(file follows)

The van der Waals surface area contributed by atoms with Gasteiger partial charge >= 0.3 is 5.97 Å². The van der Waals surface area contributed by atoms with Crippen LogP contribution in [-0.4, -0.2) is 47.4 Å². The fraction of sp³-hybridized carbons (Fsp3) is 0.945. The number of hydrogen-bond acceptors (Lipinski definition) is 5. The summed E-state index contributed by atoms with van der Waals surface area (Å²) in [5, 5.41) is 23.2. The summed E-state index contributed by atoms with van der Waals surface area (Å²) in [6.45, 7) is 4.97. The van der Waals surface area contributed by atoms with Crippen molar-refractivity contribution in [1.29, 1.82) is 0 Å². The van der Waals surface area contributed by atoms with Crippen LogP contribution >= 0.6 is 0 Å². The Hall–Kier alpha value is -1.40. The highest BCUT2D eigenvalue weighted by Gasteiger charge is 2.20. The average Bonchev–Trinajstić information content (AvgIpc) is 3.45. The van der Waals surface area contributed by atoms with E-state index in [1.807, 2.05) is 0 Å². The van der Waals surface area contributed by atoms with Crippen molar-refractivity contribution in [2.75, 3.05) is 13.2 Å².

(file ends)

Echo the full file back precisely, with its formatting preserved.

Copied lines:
The van der Waals surface area contributed by atoms with Gasteiger partial charge >= 0.3 is 5.97 Å². The van der Waals surface area contributed by atoms with Crippen LogP contribution in [-0.4, -0.2) is 47.4 Å². The fraction of sp³-hybridized carbons (Fsp3) is 0.945. The number of hydrogen-bond acceptors (Lipinski definition) is 5. The summed E-state index contributed by atoms with van der Waals surface area (Å²) in [5, 5.41) is 23.2. The summed E-state index contributed by atoms with van der Waals surface area (Å²) in [6.45, 7) is 4.97. The van der Waals surface area contributed by atoms with Crippen molar-refractivity contribution in [1.29, 1.82) is 0 Å². The van der Waals surface area contributed by atoms with Crippen LogP contribution >= 0.6 is 0 Å². The Hall–Kier alpha value is -1.40. The highest BCUT2D eigenvalue weighted by Gasteiger charge is 2.20. The average Bonchev–Trinajstić information content (AvgIpc) is 3.45. The van der Waals surface area contributed by atoms with E-state index in [1.807, 2.05) is 0 Å². The van der Waals surface area contributed by atoms with Crippen molar-refractivity contribution in [2.75, 3.05) is 13.2 Å².